In 2003, the European Union imposed strict regulations on the import of nuts from Brazil harvested in Brazil in shell, since the shells are considered to contain dangerous levels of aflatoxins, a possible cause of liver cancer.
In July 2003, it was very difficult to find unshelled Brazil nutsin the UK. The reason is that certain molds, called Aspergillus flavus and Aspergillus parasiticus, can form in shipments of nuts (molds can also form in peanuts and sweet corn). In order to be sold in shell, walnuts must be tested to comply with new EU rules, and supermarkets cannot cover the cost of testing and continue to sell nuts at a price that they believe consumers will be able to continue to pay.
You can still buy shelled Brazil nuts in the UK, as the cost of trying shelled walnuts is minimal. Because the cultivation of trees on plantations is still in a very tentative stage, most of Brazil's nuts are still harvested in nature. Regardless of the method you use, you'll still need a serious nutcracker, hammer, or mallet to open them. The Food Standards Agency said that aflatoxins were formed by certain molds in foods, in particular nuts grown in warm, humid conditions.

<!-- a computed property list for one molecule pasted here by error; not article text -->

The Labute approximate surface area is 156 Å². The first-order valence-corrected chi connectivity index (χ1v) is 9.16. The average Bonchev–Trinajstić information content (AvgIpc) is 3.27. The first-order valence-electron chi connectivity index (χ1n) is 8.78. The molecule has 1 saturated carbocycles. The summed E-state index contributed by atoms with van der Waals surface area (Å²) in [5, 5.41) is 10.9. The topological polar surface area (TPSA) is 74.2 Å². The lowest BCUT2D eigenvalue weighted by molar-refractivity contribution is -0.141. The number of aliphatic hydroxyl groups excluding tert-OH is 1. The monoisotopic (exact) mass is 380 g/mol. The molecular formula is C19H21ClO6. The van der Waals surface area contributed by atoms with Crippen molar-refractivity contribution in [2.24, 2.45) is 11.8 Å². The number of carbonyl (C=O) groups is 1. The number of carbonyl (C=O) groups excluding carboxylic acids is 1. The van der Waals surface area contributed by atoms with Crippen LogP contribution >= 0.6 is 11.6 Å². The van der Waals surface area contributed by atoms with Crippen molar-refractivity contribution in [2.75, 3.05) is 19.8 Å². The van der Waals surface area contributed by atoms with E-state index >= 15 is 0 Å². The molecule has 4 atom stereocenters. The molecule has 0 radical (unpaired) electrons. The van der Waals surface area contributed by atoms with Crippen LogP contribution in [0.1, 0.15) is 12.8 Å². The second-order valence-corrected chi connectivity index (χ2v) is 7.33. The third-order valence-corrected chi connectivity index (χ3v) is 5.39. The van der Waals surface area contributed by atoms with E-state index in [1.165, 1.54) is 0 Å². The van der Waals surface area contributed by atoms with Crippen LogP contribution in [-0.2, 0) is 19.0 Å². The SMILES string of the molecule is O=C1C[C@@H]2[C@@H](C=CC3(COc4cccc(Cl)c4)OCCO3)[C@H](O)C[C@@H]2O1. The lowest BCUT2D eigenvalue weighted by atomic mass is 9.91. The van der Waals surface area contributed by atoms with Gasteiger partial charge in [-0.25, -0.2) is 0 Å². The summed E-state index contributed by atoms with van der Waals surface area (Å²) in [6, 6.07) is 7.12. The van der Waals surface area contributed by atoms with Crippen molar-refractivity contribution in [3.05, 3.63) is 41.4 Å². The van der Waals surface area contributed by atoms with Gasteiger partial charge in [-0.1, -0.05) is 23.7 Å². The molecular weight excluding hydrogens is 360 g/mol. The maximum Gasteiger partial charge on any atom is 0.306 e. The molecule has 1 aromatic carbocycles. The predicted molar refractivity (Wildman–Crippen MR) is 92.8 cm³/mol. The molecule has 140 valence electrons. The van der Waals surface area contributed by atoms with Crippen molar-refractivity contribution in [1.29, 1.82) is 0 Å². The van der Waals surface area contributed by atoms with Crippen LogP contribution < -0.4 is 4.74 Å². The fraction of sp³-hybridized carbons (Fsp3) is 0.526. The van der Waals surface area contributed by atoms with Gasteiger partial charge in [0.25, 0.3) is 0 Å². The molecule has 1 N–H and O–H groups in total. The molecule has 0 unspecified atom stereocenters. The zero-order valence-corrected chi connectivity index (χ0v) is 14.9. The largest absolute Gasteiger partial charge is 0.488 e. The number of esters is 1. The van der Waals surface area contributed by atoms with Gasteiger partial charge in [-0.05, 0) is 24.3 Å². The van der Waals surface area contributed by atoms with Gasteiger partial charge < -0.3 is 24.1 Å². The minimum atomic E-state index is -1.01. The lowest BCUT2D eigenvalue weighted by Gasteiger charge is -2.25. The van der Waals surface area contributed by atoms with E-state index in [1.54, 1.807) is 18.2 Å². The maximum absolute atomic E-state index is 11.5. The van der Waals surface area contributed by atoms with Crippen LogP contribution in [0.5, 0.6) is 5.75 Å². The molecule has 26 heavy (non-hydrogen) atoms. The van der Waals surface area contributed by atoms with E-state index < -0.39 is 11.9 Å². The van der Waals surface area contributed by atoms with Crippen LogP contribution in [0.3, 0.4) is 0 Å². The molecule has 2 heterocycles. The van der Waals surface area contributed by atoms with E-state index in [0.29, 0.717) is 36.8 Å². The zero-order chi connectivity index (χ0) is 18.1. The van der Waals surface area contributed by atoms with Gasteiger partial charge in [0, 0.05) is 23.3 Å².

Progress is being made by planting other types of flowering plants around and between Brazil's walnut trees to keep bees in the general area throughout the year. Once out of the pod and hidden somewhere by the agouti (and forgotten by the aguti), the nut shell can take a year to open on its own and finally allow the nut (or “seed”) it contains to sprout and grow. The size of the pods varies from that of a grapefruit to that of a coconut, weighing up to 5 pounds (2 kg). Tesco, Sainsbury's, Asda and WM Morrison do not stock nuts with shells, but continue to offer packaged grains.
Bees don't live near trees, because trees only bloom, of course, for a small period each year, and there's nothing that interests them in Brazil's walnut forests the rest of the year. The cost of this operation has forced most retailers to switch to introducing only grains, the edible part of the nut. The European Commission has classified Brazil nuts in shells as a health risk, after traces of a toxin related to liver cancer were found in the shells. While walnuts can still be imported in shell, the EU ruling means that they must be inspected and tested for aflatoxins.